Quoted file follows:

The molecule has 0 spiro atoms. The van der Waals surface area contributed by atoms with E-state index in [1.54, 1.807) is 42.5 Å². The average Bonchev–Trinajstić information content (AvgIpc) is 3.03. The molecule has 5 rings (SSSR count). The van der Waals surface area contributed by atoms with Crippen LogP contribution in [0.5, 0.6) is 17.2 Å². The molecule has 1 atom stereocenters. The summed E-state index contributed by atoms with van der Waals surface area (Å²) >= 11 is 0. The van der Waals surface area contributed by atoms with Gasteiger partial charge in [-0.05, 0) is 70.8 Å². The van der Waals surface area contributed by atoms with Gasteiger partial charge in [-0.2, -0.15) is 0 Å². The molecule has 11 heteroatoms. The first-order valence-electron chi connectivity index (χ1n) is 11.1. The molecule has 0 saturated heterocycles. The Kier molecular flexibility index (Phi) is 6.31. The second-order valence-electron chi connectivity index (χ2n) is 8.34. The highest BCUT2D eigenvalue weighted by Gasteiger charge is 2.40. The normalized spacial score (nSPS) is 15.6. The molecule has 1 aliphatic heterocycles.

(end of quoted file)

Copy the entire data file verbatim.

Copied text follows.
The molecule has 0 spiro atoms. The van der Waals surface area contributed by atoms with E-state index in [1.54, 1.807) is 42.5 Å². The average Bonchev–Trinajstić information content (AvgIpc) is 3.03. The molecule has 5 rings (SSSR count). The van der Waals surface area contributed by atoms with Crippen LogP contribution in [0.5, 0.6) is 17.2 Å². The molecule has 1 atom stereocenters. The summed E-state index contributed by atoms with van der Waals surface area (Å²) >= 11 is 0. The van der Waals surface area contributed by atoms with Gasteiger partial charge in [-0.05, 0) is 70.8 Å². The van der Waals surface area contributed by atoms with Gasteiger partial charge in [-0.2, -0.15) is 0 Å². The molecule has 11 heteroatoms. The first-order valence-electron chi connectivity index (χ1n) is 11.1. The molecule has 0 saturated heterocycles. The Kier molecular flexibility index (Phi) is 6.31. The second-order valence-electron chi connectivity index (χ2n) is 8.34. The highest BCUT2D eigenvalue weighted by Gasteiger charge is 2.40. The normalized spacial score (nSPS) is 15.6. The molecule has 1 aliphatic heterocycles.